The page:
ISS is a federally regulated investment adviser.

Proxy voting advice is a form of investment advice. Therefore, as indicated earlier, ISS is a Registered Investment Adviser (RIA) under the Advisers Act. This statute and related SEC rules provide a mature and comprehensive regulatory regime that covers virtually every aspect of our business and that effectively addresses transparency, accountability, accuracy, and conflict mitigation in the proxy advisory system.

As an RIA, ISS is subject to the Advisers Act’s fiduciary duties of care and loyalty, which follow the contours of ISS’ contractual relationship with our clients. The fiduciary duty of care obliges ISS to render advice that is in the clients’ best interest. The duty of loyalty obliges ISS not to subordinate clients’ interests to its own. This entails an obligation to “eliminate or at least expose through full and fair disclosure all conflicts of interest which might incline [the] investment adviser — consciously or unconsciously — to render advice [that is] not disinterested.” [8]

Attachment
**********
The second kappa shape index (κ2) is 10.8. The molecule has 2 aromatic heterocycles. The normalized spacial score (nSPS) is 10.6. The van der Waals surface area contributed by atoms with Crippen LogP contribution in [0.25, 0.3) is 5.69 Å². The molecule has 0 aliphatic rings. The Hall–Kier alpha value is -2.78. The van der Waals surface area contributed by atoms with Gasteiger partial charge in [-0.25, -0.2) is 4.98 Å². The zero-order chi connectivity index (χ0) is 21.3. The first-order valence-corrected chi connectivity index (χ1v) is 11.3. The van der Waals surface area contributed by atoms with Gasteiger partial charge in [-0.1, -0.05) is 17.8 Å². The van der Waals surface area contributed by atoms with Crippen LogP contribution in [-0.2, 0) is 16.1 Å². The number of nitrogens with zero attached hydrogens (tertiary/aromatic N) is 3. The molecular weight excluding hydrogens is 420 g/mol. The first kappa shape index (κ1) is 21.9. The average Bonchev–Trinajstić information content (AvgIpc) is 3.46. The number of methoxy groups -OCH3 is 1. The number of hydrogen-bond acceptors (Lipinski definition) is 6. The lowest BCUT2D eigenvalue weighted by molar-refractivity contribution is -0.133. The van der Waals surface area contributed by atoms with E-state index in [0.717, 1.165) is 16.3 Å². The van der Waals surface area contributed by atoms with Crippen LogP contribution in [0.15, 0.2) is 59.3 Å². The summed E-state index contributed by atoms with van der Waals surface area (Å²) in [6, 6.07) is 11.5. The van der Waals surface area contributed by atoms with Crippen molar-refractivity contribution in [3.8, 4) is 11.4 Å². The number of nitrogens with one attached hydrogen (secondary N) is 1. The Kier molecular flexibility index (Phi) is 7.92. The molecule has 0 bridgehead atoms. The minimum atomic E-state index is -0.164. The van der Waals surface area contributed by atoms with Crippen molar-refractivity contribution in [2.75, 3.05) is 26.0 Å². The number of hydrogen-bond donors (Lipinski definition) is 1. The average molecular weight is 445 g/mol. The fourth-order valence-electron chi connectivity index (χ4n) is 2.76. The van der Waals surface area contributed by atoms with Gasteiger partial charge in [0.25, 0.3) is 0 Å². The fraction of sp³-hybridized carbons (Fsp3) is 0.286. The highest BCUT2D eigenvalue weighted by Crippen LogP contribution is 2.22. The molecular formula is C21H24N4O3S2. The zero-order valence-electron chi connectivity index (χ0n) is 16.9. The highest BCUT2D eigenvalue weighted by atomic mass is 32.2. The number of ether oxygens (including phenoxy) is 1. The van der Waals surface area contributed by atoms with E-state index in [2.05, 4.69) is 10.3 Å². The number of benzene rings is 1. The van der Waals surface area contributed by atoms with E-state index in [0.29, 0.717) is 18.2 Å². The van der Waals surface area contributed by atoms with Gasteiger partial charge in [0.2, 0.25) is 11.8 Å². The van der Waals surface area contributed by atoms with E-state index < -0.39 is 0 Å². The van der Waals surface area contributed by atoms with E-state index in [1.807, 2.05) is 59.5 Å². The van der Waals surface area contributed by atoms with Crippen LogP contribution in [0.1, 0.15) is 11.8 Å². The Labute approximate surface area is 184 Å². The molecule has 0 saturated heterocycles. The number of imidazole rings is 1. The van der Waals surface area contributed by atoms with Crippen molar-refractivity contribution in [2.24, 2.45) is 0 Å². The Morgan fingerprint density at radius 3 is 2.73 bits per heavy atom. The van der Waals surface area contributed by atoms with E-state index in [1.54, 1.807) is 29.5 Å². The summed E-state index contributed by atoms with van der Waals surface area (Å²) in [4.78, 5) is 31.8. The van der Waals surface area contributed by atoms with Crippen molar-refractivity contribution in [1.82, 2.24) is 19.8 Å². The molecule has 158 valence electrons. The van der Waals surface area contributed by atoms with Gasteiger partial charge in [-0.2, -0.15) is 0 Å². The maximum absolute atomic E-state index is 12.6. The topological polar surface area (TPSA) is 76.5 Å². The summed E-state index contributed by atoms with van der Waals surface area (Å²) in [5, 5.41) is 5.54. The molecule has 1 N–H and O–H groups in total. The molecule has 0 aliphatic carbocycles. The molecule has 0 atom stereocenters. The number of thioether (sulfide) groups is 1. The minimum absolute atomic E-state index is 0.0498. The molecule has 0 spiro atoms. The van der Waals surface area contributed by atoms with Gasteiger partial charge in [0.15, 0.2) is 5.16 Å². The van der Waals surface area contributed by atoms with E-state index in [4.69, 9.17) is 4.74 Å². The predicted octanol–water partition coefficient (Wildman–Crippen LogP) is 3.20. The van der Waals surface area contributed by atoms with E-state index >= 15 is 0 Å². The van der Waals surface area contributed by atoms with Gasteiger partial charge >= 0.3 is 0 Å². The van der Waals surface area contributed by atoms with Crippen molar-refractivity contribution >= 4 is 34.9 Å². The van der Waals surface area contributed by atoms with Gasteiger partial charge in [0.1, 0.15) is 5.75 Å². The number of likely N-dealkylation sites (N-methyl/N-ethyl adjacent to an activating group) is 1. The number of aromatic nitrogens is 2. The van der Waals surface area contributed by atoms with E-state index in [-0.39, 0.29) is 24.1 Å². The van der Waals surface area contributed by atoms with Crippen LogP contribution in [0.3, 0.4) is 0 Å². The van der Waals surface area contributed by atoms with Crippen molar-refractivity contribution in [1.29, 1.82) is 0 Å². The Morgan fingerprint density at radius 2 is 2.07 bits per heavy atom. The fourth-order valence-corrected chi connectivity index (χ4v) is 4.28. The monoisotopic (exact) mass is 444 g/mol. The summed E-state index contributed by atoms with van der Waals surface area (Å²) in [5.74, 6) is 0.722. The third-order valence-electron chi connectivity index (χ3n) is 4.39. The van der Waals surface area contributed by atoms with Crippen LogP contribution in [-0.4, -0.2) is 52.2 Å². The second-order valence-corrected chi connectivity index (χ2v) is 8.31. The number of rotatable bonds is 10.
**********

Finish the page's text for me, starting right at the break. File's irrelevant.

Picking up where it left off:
ISS takes these duties seriously and is extremely proud of the fiduciary bond we have forged with our clients over the years.

How ISS discharges its responsibilities under the Advisers Act.

Because ISS’ fiduciary duties follow the contours of its relationship with its clients, it is important to understand what those relationships do and do not entail. ISS does not choose the ballots or agenda items on which it renders advice. ISS provides its services only to clients who have hired it to do so, and then it analyzes only the companies and issues designated by its clients in accordance with the voting policies and guidelines they have selected.

ISS’ clientele is not monolithic. Investors have different investment objectives, risk tolerances, and time horizons. Even where investors’ ultimate objectives are the same, the investment strategies they pursue to achieve those objectives often differ. And even when they pursue the same investment strategy, investors often have different views on the relevance of specific information to their risk-return analyses and different ways of assessing how proxy voting serves their investment goals. This includes whether certain environmental, social, or governance factors may affect financial returns and how such considerations align with their underlying clients’ goals and mandates. This diverse mix of investment approaches makes our capital markets robust.